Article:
That question is important because we expect that Nvidia will shortly launch it’s own entire 28nm DX11.1 line-up based on their GK104 “Kepler” architecture. We expect to see the GTX 670 and GTX 660 as well as the GTX 550 launch within a few months and we need to see what this new 28nm Kepler architecture brings over their GF110/100 series besides DX11.1 and a smaller process. Overclocking our GTX 680 to its maximum may give us some idea of future GK104 core scalability as Nvidia refines their process. And we shall get an idea if AMD’s “Tahiti” architecture will be able to scale enough for highly overclocked versions of the HD 7970 to catch up to the GTX 680. AMD is loathe to drop pricing on the HD 7970 as it would cause a cascade effect on their entire line up which has been premium-priced over the last generation.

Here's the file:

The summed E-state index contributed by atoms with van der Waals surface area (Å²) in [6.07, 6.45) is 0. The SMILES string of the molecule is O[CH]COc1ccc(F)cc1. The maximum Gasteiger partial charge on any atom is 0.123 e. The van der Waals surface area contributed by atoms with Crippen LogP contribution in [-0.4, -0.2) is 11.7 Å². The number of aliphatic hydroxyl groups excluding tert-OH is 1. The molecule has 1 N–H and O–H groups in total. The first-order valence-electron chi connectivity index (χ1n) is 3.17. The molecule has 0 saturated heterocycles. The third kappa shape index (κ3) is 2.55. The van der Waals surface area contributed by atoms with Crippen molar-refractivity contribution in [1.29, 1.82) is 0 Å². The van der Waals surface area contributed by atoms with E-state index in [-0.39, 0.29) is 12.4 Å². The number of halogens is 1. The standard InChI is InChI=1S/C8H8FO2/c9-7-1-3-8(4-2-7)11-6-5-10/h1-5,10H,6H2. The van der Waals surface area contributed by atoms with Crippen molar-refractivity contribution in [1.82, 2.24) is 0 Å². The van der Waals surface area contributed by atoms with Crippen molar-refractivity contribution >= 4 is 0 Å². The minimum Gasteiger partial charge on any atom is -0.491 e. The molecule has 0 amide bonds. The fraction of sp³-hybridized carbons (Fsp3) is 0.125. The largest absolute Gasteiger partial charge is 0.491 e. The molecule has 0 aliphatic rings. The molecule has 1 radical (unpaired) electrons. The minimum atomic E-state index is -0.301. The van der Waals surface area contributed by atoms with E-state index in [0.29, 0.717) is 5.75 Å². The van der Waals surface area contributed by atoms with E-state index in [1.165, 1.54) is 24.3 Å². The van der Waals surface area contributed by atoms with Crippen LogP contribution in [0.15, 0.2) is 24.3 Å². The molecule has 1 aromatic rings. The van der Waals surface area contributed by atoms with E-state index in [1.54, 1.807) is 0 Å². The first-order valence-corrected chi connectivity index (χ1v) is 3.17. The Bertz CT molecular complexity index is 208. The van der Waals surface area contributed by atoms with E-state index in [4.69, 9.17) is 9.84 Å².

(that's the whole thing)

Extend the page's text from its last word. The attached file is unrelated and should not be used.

To properly bring you this review, we purchased a PowerColor HD 7970 from NewEgg and put it through its paces with the very latest AMD performance drivers – Catalyst 12-3 which is even newer that the set we tested for the GTX 680 launch. We are also using the very latest WHQL GeForce drivers 300.10 which is an upgrade over the launch drivers but appears to have no performance differences in our games.
Today you will see us pit our PowerColor HD 7970, which is now further overclocked from 1100/1400MHz to 1200/1575MHz, against the new GTX 680 which is further overclocked from 1156/3029MHz to 1181/3604MHz. Sometimes it is a bit confusing when talking about the GTX 680′s “stock” clocks because there is a dynamic GPU Boost which further automatically increases the clocks by +50MHz to +100MHz over the ‘base clock’ of 1006/3004MHz There is another way to look at it; we ultimately boosted the GTX 680′s clocks by +175MHz on the core and +600MHz on the memory while we boosted the HD 7970′s clocks by +275MHz on the core and +200MHz (+400MHz, the way Nvidia reports it) on the memory clocks.